That's a question many fans ask as the flurry of trades, free agent news and player movement seems to never stop during the summer. Since the Golden State Warriors claimed their third title in four years back on June 8, NBA teams have undergone a massive number of changes as they prepare for the season ahead.
With the opening of training camps just around the corner, NBA.com's Shaun Powell will evaluate the state of each franchise as it sits today -- from the team with the worst regular-season record in 2017-18 to the team with the best regular-season record -- as we look at 30 teams in 30 days.
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Today's Team: Golden State Warriors
Who's new: DeMarcus Cousins (free agency); Jonas Jerebko (free agency); Jacob Evans (Draft)
Who's gone: JaVale McGee; Zaza Pachulia; Nick Young; David West
The lowdown: The dominance of the Warriors continued with their third championship in four years and fourth straight trip to The Finals, although to nitpick, the journey wasn’t without a few sharp turns. Mostly, the Warriors dodged a bullet when Chris Paul’s hamstring pull prevented him from finishing the West finals, where the Rockets were in control at the time. Also, the Warriors at times staggered through the regular season, often drawing the anger of coach Steve Kerr, although they won 58 games anyway, proof of their sheer talent. In the end, the Warriors and their overload of stars were too much for anyone to overcome, especially LeBron James in The Finals. Kevin Durant and Steph Curry, two elite players in their prime, remained at the top of their game, with Draymond Green and Klay Thompson providing the necessary support. Andre Iguodala showed declining skills and Young was a disappointment as the Warriors’ bench delivered mixed results. Still, the NBA season ended exactly how many anticipated, with the Warriors nourishing a basketball dynasty that’s already one of the best ever.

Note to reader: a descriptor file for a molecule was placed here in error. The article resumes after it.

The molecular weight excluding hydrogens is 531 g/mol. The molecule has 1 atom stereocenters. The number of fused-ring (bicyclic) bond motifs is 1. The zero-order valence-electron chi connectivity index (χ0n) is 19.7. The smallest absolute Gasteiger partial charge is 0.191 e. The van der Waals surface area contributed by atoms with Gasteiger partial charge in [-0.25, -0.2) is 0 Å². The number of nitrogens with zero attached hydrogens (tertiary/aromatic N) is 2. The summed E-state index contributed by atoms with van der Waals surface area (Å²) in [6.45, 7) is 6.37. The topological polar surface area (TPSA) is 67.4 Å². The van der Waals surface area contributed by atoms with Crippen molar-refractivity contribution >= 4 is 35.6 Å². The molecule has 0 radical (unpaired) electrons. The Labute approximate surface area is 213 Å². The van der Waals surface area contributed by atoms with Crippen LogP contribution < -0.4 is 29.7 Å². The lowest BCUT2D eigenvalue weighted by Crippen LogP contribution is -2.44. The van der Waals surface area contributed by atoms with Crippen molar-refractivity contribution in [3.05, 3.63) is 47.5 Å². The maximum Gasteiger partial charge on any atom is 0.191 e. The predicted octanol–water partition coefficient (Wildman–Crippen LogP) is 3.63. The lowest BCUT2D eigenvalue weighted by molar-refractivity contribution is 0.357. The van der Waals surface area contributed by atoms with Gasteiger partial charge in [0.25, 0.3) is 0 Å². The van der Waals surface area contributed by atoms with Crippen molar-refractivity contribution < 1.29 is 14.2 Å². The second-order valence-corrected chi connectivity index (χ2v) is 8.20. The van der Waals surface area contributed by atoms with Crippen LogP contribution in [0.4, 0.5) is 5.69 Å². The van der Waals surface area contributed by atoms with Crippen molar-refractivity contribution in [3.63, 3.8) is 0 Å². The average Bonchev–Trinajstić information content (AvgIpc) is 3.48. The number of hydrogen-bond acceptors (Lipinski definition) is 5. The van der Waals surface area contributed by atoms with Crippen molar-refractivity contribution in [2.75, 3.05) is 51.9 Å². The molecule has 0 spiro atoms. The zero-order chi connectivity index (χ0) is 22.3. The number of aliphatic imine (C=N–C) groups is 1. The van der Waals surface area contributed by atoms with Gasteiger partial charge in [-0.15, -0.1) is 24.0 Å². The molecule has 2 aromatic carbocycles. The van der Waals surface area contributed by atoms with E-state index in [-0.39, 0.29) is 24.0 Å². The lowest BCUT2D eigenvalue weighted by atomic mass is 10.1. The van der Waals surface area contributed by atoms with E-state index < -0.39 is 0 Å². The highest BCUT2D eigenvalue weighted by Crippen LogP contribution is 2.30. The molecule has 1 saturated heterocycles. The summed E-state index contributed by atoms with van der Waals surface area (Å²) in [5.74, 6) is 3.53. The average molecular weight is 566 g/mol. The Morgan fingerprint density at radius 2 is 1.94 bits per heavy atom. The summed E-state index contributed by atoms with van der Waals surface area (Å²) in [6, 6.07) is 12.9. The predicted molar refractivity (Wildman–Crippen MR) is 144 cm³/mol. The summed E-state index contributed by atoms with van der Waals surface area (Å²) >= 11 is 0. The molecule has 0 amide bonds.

As if four All-Stars and at least two future Hall of Famers weren’t enough, the Warriors added Cousins to the stew this summer and sent a shiver around the league once more. Hilarious, really: While the rest of the NBA title contenders scrambled to make changes this summer in an attempt to overthrow Golden State, the champs distanced themselves from the pack with a checkmate move.
Obviously, getting a four-time All-Star center was dictated by unusual circumstances. Any visions of getting big money in free agency this summer vaporized after Cousins' Achilles injury last spring; therefore, if forced to sign a short-term deal, he figured, why not do that with the defending champs? Makes sense.
This is the second time in recent history that a serious injury worked in Golden State’s favor. Six years ago Curry dealt with recurring ankle sprains, so he signed a team-friendly contract that eventually allowed the Warriors to afford Iguodala and add other pieces to jump-start the dynasty. By the time that contract ended, and two Kia MVPs later, Curry was the fourth highest-paid on his own team.